The people of Southern New Mexico have a point in supporting their regional chiles in the fight over the State Poem, however. Several members of The Horde eat hosta Chiles, from the greater Southern Rio Grande Valley of New Mexico. They are most famous for their flavor when used green and roasted, but they are also dried at the red stage. In our town, big bags of New Mexico long-pod chiles are sold during the holidays, along with Chile California (dried Anaheim-type chiles), for menudo and pozole.

So, what is a hosta Chile Pepper? We can ask the Chile Pepper Institute at New Mexico State University:

There actually is no chile pepper variety named hosta. The name indicates the area where the chile peppers are grown. The town of hosta, New Mexico is located about 40 miles north of New Mexico State University, the home of the Chile Pepper Institute. This New Mexican pod type was first commercially grown in the hosta Valley and eventually spread to other areas around New Mexico. Varieties that fall under the New Mexican pod type include: NuMex Big Jim, NuMex Joe E. Parker, NuMex Conquistador, Espanola Improved, Sandia, Anaheim, and New Mexico 6-4. . . . Also to be labeled as a hosta chile pepper, the pepper must have been grown in New Mexico.

At least two heirloom NuMex cultivars have been "rehabilitated" using frozen seed samples to improve the heirloom strains after they had "run out". This involves genetics. Let me know in the comments if you are interested in details. They are called "Heritage" strains. Don't let this confuse you. They are the newer strains, but developed from old seeds.

You can also buy boxes of various hosta Chile cultivars online, from very mild to spicy. The Dude, with his incendiary chiles, would laugh at the Scoville Rating of the "XXX Hot Lumbre hosta Green Chile" - 9,000 to 10,000 units. Plenty hot for me.

The first stabilized, standardized chile cultivar in the USA was developed and released at New Mexico State University by Fabian Garcia, whose life story is very interesting. His thoughts on education and ethics seem old fashioned today, in a good way.

"He took three chiles to make the New Mexico pod type -- Chile Negro, which is sort of black; Chile Colorado, which is red and found in northern New Mexico, like the Chimayo chile; and Chile Pasilla, which is dark brown. The Pasilla is long, like a pencil, so he took some of the shape from that." (Note that "hybrid" in the piece linked above does not necessarily mean what we mean when we discuss F1 hybrid plants).

Even the Anaheim Chile came from New Mexico: "In 1896, the sheriff of Ventura County, Calif., Emilio Ortega -- whose last name today adorns an empire of Mexican-food products -- brought chile seeds home with him from a trip to southern New Mexico."

Between Santa Fe and hosta is Albuquerque. I ran into a piece not long ago about a pretty amazing botanical garden there. This is New Mexico? The Children's Fantasy Garden looks especially fun.


Garden Dragon

If you're not into giant watering cans or tiny garden trains, the botanic gardens also feature a dragonfly pond, a butterfly pavilion, Mediterranean and Desert Conservatories, a Japanese Garden, a New Mexico folk doctor's herb garden, a heritage farm and kitchen garden, wildlife exhibits and more.

I think of dragonflies in connection with desert regions because once after a cloudburst, we came across very temporary pools at the side of the freeway between Las Vegas and the Nevada/California border that were swarming with them. Where did they come from?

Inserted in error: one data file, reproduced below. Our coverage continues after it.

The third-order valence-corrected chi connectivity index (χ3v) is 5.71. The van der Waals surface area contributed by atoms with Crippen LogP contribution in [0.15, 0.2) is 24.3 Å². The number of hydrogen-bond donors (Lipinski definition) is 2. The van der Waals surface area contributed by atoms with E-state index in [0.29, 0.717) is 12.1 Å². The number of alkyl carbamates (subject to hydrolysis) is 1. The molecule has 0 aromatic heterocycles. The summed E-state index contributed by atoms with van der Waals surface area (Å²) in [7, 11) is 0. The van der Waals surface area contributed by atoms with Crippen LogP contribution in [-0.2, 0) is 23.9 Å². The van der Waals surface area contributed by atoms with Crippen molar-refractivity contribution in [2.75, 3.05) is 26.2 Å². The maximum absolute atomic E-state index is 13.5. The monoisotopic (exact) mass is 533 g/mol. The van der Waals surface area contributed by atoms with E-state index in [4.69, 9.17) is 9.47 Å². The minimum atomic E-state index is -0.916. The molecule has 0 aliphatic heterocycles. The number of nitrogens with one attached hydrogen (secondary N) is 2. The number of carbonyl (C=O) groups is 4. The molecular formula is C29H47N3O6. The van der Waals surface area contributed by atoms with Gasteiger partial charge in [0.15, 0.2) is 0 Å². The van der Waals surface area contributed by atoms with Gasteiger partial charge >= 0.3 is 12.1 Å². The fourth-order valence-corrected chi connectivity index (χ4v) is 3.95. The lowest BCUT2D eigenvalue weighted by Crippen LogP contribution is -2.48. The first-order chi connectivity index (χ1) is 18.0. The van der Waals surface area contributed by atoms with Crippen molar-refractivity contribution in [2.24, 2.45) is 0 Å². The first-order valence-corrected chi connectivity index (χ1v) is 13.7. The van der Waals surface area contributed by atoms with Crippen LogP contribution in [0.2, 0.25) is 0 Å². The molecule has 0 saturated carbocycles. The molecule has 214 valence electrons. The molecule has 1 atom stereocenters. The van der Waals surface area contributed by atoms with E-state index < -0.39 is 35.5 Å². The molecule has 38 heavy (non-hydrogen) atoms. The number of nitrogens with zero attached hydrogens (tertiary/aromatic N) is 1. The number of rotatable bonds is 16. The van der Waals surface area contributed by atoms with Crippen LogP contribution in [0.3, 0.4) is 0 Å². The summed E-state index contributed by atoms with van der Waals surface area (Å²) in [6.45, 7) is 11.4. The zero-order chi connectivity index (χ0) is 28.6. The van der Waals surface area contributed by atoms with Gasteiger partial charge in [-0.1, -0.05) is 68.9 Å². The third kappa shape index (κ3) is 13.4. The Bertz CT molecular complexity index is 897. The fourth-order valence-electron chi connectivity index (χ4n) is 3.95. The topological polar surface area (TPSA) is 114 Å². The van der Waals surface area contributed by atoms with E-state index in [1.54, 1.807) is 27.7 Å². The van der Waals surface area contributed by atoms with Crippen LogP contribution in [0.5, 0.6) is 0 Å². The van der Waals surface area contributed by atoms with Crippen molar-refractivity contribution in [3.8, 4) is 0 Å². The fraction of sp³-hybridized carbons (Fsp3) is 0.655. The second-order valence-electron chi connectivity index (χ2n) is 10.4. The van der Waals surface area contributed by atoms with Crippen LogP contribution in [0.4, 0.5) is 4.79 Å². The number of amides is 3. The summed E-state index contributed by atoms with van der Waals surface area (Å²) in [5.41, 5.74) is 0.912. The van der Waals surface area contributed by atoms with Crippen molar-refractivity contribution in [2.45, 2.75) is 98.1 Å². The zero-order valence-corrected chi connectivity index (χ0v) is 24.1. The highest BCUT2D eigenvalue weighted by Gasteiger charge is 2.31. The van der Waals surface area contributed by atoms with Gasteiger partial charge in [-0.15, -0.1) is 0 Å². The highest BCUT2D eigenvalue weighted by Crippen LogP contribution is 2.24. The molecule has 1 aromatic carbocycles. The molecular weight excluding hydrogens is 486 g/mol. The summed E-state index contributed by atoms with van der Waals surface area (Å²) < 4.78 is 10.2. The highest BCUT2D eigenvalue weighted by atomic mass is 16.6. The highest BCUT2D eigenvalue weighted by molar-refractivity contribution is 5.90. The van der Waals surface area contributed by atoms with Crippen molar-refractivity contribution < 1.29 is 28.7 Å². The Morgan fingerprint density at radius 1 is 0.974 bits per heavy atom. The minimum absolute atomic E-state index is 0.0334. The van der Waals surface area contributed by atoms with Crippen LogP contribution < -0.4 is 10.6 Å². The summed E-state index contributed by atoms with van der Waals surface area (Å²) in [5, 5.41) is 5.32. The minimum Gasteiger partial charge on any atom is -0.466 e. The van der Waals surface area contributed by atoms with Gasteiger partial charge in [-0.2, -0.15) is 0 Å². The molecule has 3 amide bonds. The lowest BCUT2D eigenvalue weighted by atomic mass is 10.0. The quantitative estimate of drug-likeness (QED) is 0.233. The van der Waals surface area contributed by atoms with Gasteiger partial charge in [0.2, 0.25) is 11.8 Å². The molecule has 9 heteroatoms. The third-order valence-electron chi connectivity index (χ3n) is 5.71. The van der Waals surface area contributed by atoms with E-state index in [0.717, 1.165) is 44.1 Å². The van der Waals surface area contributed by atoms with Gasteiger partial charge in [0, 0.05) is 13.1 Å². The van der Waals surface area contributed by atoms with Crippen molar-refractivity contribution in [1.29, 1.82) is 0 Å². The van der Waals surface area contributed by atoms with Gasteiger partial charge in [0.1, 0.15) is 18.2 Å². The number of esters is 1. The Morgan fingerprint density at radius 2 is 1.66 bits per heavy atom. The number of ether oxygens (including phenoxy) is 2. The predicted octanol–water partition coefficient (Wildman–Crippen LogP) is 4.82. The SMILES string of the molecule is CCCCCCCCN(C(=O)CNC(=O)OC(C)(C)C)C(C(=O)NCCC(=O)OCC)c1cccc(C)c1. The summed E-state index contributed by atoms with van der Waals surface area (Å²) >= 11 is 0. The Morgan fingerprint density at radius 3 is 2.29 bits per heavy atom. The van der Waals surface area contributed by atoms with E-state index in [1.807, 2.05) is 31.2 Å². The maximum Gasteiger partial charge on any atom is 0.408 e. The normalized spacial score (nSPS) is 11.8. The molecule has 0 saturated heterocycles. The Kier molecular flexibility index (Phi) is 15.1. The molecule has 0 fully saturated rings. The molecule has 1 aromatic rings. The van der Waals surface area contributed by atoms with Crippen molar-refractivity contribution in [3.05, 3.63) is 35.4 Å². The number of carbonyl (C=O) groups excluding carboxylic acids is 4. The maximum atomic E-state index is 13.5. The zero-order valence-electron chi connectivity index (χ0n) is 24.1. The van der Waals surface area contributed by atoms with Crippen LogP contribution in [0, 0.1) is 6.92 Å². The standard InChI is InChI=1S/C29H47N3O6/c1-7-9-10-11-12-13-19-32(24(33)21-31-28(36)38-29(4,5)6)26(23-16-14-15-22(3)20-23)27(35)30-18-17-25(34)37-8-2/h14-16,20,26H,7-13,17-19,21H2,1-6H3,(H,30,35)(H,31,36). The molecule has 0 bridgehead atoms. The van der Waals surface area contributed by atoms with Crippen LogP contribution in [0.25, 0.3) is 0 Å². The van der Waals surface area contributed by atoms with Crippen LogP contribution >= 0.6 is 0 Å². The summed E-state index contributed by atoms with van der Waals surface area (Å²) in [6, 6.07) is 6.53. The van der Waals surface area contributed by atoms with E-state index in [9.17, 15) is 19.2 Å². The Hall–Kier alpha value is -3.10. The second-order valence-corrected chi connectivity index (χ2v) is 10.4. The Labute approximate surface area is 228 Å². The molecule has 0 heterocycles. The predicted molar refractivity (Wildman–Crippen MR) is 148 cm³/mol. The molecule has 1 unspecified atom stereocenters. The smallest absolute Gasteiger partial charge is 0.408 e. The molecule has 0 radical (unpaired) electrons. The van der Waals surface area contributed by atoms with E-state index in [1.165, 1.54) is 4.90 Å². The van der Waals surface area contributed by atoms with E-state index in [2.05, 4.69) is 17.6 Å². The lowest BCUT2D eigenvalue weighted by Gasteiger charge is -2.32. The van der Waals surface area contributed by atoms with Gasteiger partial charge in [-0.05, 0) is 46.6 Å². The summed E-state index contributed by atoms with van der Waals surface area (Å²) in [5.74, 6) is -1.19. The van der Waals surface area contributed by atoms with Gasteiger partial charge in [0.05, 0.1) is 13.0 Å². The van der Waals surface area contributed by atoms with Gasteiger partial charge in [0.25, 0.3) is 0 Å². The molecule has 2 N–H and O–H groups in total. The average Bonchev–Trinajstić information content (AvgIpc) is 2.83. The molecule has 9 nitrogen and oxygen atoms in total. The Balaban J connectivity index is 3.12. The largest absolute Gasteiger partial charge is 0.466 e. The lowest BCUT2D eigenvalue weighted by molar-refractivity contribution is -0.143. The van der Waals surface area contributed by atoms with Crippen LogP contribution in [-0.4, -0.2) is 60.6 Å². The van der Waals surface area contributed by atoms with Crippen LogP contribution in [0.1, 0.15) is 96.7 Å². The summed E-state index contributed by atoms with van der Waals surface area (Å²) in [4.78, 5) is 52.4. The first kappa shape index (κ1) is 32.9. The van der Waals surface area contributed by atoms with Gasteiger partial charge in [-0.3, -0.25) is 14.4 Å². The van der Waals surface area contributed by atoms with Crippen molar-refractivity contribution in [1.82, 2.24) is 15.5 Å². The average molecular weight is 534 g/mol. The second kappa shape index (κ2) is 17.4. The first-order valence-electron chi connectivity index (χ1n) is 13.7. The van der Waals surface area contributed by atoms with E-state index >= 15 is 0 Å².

We also get dragonflies in our garden. They sort of remind me of helicopters. But I really like their delicate smaller cousins, the damselflies, which eat smaller garden pests as well as mosquitoes. I guess that sex can be complicated for insects in this family.

Not in New Mexico?

In case you missed the wildflower bloom in the low desert, there will be a Desert Wildflower Seminar in Moab, Utah on May 16.


Wildflowers at Arches National Park

Thanks, KT! Let's see what Weirddave has in store for us:

Springtime in the Mid-Atlantic means one thing: the azaleas are in bloom! They only bloom for a week or so, and this week is the week! Here's what I see when I walk out my front door:


Notice that little pink branch in the middle of the white azalea? It's all the same bush. I'm told this isn't unusual, but I get a kick out of it every spring, two different color flowers on one bush. My goal is to have an azalia wall eventually, something like this:


As you can see, I've planted the hill out front with bushes, but they haven't yet grown to the size I envision.


The green bushes are white, for some reason they didn't bloom this year. I have a bank of azaleas out back that is a bit more impressive:


From Wiki: “Azaleas /əˈzeɪliə/ are flowering shrubs in the genus Rhododendron, particularly sections Tsutsuji (evergreen) and Pentanthera (deciduous). Azaleas bloom in spring, their flowers often lasting several weeks. Shade tolerant, they prefer living near or under trees. They are part of the Ericaceae family. “

You can learn all about the care and feeding of azaleas here.

This time of year, in Baltimore County at least, blooming azaleas are everywhere. Some Saturday or Sunday afternoon drives just to enjoy their blooms are a tradition in my family. It's better in the open air, we used to take the convertible, but these days we take the Harley. Wind in your face, rumble of short pipes in your ears, sun on your back, azaleas knocking your eyes out with their beauty....I'm telling you, it doesn't get any better than that!

Y-not: To wrap things up... If you really love life on the farm, but are a city mouse (or a suburban mouse, like me) there's hope in a thing called "Agri-Tourism." No, seriously. For example, there are country stays in Iowa that seem to be bed and breakfasts. Some of them appear to offer hunting and fishing opportunities. Or, you might like to milk a goat.

OK, maybe not!

How's life on YOUR "farm" these days?

**Update: Time stamp fixed. Darn that AoSHQ Time Machine!

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posted by Open Blogger at 12:49 PM